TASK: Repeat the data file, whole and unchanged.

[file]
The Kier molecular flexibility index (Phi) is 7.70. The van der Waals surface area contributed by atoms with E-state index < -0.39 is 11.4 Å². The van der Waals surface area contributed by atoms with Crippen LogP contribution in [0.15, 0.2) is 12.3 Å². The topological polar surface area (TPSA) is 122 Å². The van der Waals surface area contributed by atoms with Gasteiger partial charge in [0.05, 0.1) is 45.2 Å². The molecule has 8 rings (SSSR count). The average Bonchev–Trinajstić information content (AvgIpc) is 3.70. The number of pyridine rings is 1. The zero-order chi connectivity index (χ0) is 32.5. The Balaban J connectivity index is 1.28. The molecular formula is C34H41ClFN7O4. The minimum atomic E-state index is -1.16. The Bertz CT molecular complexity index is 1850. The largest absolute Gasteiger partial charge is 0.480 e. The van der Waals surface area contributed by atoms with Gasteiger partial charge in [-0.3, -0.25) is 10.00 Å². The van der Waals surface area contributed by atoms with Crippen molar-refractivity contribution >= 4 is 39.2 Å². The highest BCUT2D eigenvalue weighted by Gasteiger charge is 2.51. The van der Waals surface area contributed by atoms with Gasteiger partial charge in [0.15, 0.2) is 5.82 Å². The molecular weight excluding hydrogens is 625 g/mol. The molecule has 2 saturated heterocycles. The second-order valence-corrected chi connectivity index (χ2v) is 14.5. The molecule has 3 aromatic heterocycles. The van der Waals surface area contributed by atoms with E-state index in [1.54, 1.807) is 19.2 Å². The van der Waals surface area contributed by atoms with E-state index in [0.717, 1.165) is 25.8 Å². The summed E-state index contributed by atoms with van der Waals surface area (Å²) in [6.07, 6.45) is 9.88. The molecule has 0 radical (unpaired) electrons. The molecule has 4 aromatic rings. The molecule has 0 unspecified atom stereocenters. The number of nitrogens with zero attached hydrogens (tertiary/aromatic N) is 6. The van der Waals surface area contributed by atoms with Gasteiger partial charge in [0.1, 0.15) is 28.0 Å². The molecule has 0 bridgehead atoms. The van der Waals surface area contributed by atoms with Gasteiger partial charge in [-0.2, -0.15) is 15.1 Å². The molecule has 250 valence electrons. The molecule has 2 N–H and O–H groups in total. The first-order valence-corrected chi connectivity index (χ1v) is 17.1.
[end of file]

The Kier molecular flexibility index (Phi) is 7.70. The van der Waals surface area contributed by atoms with E-state index < -0.39 is 11.4 Å². The van der Waals surface area contributed by atoms with Crippen LogP contribution in [0.15, 0.2) is 12.3 Å². The topological polar surface area (TPSA) is 122 Å². The van der Waals surface area contributed by atoms with Gasteiger partial charge in [0.05, 0.1) is 45.2 Å². The molecule has 8 rings (SSSR count). The average Bonchev–Trinajstić information content (AvgIpc) is 3.70. The number of pyridine rings is 1. The zero-order chi connectivity index (χ0) is 32.5. The Balaban J connectivity index is 1.28. The molecular formula is C34H41ClFN7O4. The minimum atomic E-state index is -1.16. The Bertz CT molecular complexity index is 1850. The largest absolute Gasteiger partial charge is 0.480 e. The van der Waals surface area contributed by atoms with Gasteiger partial charge in [-0.3, -0.25) is 10.00 Å². The van der Waals surface area contributed by atoms with Crippen molar-refractivity contribution >= 4 is 39.2 Å². The highest BCUT2D eigenvalue weighted by Gasteiger charge is 2.51. The van der Waals surface area contributed by atoms with Gasteiger partial charge in [0.15, 0.2) is 5.82 Å². The molecular weight excluding hydrogens is 625 g/mol. The molecule has 2 saturated heterocycles. The second-order valence-corrected chi connectivity index (χ2v) is 14.5. The molecule has 3 aromatic heterocycles. The van der Waals surface area contributed by atoms with E-state index in [1.54, 1.807) is 19.2 Å². The van der Waals surface area contributed by atoms with E-state index in [0.717, 1.165) is 25.8 Å². The summed E-state index contributed by atoms with van der Waals surface area (Å²) in [6.07, 6.45) is 9.88. The molecule has 0 radical (unpaired) electrons. The molecule has 4 aromatic rings. The molecule has 0 unspecified atom stereocenters. The number of nitrogens with zero attached hydrogens (tertiary/aromatic N) is 6. The van der Waals surface area contributed by atoms with Gasteiger partial charge in [0.1, 0.15) is 28.0 Å². The molecule has 0 bridgehead atoms. The van der Waals surface area contributed by atoms with Gasteiger partial charge in [-0.2, -0.15) is 15.1 Å². The molecule has 250 valence electrons. The molecule has 2 N–H and O–H groups in total. The first-order valence-corrected chi connectivity index (χ1v) is 17.1.